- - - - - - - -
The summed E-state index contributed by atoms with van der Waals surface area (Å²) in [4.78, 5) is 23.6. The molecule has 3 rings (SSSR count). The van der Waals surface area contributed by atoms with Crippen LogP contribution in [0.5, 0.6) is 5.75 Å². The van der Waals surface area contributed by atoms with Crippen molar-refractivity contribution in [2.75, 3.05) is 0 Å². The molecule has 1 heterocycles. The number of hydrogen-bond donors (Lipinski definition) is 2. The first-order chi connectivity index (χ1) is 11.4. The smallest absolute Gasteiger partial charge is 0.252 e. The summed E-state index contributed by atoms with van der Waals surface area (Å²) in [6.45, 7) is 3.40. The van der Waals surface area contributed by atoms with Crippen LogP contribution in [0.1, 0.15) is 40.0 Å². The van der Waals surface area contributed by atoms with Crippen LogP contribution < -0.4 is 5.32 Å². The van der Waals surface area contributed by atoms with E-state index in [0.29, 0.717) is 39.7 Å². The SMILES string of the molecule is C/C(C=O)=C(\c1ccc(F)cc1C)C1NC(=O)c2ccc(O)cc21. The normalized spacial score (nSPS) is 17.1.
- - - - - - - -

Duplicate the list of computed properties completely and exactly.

The summed E-state index contributed by atoms with van der Waals surface area (Å²) in [4.78, 5) is 23.6. The molecule has 3 rings (SSSR count). The van der Waals surface area contributed by atoms with Crippen LogP contribution in [0.5, 0.6) is 5.75 Å². The van der Waals surface area contributed by atoms with Crippen molar-refractivity contribution in [2.75, 3.05) is 0 Å². The molecule has 1 heterocycles. The number of hydrogen-bond donors (Lipinski definition) is 2. The first-order chi connectivity index (χ1) is 11.4. The smallest absolute Gasteiger partial charge is 0.252 e. The summed E-state index contributed by atoms with van der Waals surface area (Å²) in [6.45, 7) is 3.40. The van der Waals surface area contributed by atoms with Crippen LogP contribution in [0.1, 0.15) is 40.0 Å². The van der Waals surface area contributed by atoms with Crippen LogP contribution < -0.4 is 5.32 Å². The van der Waals surface area contributed by atoms with E-state index in [0.29, 0.717) is 39.7 Å². The SMILES string of the molecule is C/C(C=O)=C(\c1ccc(F)cc1C)C1NC(=O)c2ccc(O)cc21. The normalized spacial score (nSPS) is 17.1.